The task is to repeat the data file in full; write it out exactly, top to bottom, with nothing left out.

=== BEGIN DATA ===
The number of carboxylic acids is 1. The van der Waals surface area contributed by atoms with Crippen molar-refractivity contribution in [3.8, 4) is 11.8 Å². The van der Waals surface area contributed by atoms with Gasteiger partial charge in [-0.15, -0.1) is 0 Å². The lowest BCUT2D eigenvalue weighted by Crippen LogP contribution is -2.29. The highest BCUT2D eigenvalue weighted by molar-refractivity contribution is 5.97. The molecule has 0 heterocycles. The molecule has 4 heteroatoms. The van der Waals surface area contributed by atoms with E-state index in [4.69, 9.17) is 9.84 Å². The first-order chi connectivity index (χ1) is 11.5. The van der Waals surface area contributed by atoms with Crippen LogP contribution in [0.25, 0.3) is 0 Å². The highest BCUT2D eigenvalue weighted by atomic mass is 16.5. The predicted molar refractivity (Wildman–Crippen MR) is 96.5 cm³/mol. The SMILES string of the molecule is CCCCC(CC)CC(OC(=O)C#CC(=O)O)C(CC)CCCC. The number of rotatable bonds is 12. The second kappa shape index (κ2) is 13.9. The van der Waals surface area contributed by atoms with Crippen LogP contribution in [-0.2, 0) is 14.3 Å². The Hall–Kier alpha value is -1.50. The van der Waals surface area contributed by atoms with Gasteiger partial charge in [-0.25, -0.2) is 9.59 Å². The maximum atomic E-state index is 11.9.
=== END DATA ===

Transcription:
The number of carboxylic acids is 1. The van der Waals surface area contributed by atoms with Crippen molar-refractivity contribution in [3.8, 4) is 11.8 Å². The van der Waals surface area contributed by atoms with Gasteiger partial charge in [-0.15, -0.1) is 0 Å². The lowest BCUT2D eigenvalue weighted by Crippen LogP contribution is -2.29. The highest BCUT2D eigenvalue weighted by molar-refractivity contribution is 5.97. The molecule has 0 heterocycles. The molecule has 4 heteroatoms. The van der Waals surface area contributed by atoms with E-state index in [4.69, 9.17) is 9.84 Å². The first-order chi connectivity index (χ1) is 11.5. The van der Waals surface area contributed by atoms with Crippen LogP contribution in [0.25, 0.3) is 0 Å². The highest BCUT2D eigenvalue weighted by atomic mass is 16.5. The predicted molar refractivity (Wildman–Crippen MR) is 96.5 cm³/mol. The SMILES string of the molecule is CCCCC(CC)CC(OC(=O)C#CC(=O)O)C(CC)CCCC. The number of rotatable bonds is 12. The second kappa shape index (κ2) is 13.9. The van der Waals surface area contributed by atoms with Crippen LogP contribution in [-0.2, 0) is 14.3 Å². The Hall–Kier alpha value is -1.50. The van der Waals surface area contributed by atoms with Gasteiger partial charge in [-0.25, -0.2) is 9.59 Å². The maximum atomic E-state index is 11.9.